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Osteoporos Int. 2015 Jun;26(6):1667-71. doi: 10.1007/s00198-015-3109-y. Epub 2015 Apr 14.

The position of strontium ranelate in today's management of osteoporosis.

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Department of Public Health, Epidemiology and Health Economics, University of Liège, 4020, Liège, Belgium.
Metabolic Bone Unit, Department of Internal Medicine, University of Florence, Florence, Italy.
Servicio de Metabolismo Óseo y Mineral, Hospital Universitario Central de Asturias, Universidad de Oviedo, Oviedo, Asturias, Spain.
MRC Lifecourse Epidemiology Unit and NIHR Nutrition Biomedical Research Centre, University of Southampton, Southampton, UK.
Service de Rhumatologie, Hôpital Roger Salengro, Lille, France.
Service de Chirurgie Orthopédique et Traumatologique, Hôpital Saint Antoine, UPMC, Paris, France.
Departments of Radiology, Medicine, Epidemiology and Orthopedic Surgery, University of California, San Francisco, CA, USA.
Instituto Palacios, Salud y Medicina de la Mujer, Madrid, Spain.
Med Klinik 4, Klinikum Leverkusen, Akadem, Lehrkrankenhaus, University of Cologne, Cologne, Germany.
Division of Bone Diseases, Faculty of Medicine, Geneva University Hospital, Geneva, Switzerland.


Osteoporosis accounts for about 3 % of total European health-care spending. The low proportion of costs for the pharmacological prevention of osteoporotic fracture means that it is highly cost saving, especially in patient with severe osteoporosis or patients who cannot take certain osteoporosis medications due to issues of contraindications or tolerability. Following recent regulatory changes, strontium ranelate is now indicated in patients with severe osteoporosis for whom treatment with other osteoporosis treatments is not possible, and without contraindications including uncontrolled hypertension, established, current or past history of ischaemic heart disease, peripheral arterial disease, and/or cerebrovascular disease. We review here today's evidence for the safety and efficacy of strontium ranelate. The efficacy of strontium ranelate in patients complying with the new prescribing information (i.e. severe osteoporosis without contraindications) has been explored in a multivariate analysis of clinical trial data, which concluded that the antifracture efficacy of strontium ranelate is maintained in patients with severe osteoporosis without contraindications and also demonstrated how the new target population mitigates risk. Strontium ranelate is therefore an important alternative in today's management of osteoporosis, with a positive benefit-risk balance, provided that the revised indication and contraindications are followed and cardiovascular risk is monitored. The bone community should be reassured that there remain viable alternatives in patients in whom treatment with other agents is not possible and protection against the debilitating effects of fracture is still feasible in patients with severe osteoporosis.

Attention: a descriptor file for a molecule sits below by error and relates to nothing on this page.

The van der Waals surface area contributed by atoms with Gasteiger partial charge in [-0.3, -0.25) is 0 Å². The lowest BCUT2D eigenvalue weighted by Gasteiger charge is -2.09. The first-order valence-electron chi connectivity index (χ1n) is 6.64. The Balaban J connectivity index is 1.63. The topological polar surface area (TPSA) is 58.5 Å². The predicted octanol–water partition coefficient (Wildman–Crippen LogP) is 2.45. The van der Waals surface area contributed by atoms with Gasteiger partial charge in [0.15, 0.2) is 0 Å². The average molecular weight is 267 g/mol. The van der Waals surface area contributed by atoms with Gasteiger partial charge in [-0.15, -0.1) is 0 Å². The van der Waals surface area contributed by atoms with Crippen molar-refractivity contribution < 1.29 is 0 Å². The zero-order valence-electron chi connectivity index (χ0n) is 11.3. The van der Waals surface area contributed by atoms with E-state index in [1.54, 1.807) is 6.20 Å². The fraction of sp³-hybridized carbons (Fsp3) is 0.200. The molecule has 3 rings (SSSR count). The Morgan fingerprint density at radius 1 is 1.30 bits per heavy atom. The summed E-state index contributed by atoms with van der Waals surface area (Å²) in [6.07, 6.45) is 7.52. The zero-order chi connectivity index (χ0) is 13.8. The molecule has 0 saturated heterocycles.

Efficacy; Osteoporosis; Safety; Strontium ranelate; Treatment

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